A strike at the Sellafield plant in Cumbria could put the recovery of the nuclear industry at risk, according to plant bosses.
Sellafield workers are unhappy at new shift patterns
Workers at the Sellafield nuclear reprocessing plant will take selective strike
action within the next two weeks over a pay dispute.
It is the first planned strike at the British Nuclear Fuels Limited (BNFL) plant in more than 30 years.
Union representatives are met to discuss the situation after workers voted for strike action on Monday.
Members of the GMB and Amicus unions claimed they were promised that a wage gap of £2,000 between industrial workers and staff would be closed by next April.
Unions have accused the company of reneging on the agreement.
But BNFL said the action is "both unhelpful and undesirable."
A spokesman said: "The decisions by the Sellafield trade unions to reject the nationally agreed offer and to take industrial action will undermine the excellent work done by the entire workforce since 1999 to recover the reputation of the site and put that whole recovery at risk.
"In each of the last two financial years, despite significantly improved performance at Sellafield, the company has posted some very big losses.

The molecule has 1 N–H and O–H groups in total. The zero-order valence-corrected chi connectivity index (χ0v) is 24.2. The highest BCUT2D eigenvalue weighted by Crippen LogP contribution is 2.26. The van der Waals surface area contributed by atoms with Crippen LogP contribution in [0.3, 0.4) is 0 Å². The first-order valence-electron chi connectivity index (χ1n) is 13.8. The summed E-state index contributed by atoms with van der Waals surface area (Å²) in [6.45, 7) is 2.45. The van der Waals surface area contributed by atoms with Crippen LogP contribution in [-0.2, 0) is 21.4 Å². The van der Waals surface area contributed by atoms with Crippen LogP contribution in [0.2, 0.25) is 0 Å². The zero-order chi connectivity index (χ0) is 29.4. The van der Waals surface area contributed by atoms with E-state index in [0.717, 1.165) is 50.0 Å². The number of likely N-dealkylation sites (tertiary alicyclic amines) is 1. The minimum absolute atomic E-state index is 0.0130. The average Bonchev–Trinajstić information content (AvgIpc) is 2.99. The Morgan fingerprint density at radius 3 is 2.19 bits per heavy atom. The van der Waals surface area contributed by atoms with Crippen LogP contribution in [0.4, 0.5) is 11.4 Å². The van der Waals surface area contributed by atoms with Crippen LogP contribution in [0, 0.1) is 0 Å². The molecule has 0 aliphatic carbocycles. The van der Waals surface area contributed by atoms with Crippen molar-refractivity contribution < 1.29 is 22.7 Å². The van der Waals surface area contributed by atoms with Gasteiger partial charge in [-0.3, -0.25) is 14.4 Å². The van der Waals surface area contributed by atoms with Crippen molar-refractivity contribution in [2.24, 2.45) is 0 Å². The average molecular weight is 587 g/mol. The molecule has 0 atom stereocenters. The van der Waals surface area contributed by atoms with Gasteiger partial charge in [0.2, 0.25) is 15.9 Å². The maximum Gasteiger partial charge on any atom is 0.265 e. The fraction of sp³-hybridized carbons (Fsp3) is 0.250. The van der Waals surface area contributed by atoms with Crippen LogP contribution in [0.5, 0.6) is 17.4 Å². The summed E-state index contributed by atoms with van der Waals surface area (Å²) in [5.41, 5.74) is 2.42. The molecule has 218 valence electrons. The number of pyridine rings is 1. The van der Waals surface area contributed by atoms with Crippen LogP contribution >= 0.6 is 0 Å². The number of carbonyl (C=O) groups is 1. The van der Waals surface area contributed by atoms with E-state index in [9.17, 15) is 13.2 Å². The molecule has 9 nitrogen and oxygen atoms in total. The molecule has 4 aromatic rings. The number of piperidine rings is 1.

"In addition, since 1999 we have recruited over 1,500 people at Sellafield to address gaps in manning levels and capability which has added approximately £100m to Sellafield's cost base."
Brian Strutton, the GMB's national secretary for energy said: "The company made the commitment to end the discrimination against blue collar workers in 1999, which means they've had four years to sort this out.
"The workers are feeling let down that their employer has reneged on the agreement and aren't willing to wait any longer.
"We have offered further negotiations but this has met with a refusal from BNFL.
"Therefore, we have no alternative but to organise for industrial action
and we are meeting with shop stewards to discuss the next steps."
A spokesman for Amicus said: "BNFL must honour
the commitment it gave to industrial shift workers and increase their shift pay to £8,750 by April 2004."
The plant, which used to be called Windscale, was opened in 1947 and is responsible for reprocessing spent fuels from UK nuclear power stations.
The site employs about 10,000 workers, although only a quarter are involved in the dispute.
The BNFL spokesman stressed that safety would not be compromised because sufficient staffing levels would be maintained regardless of any action.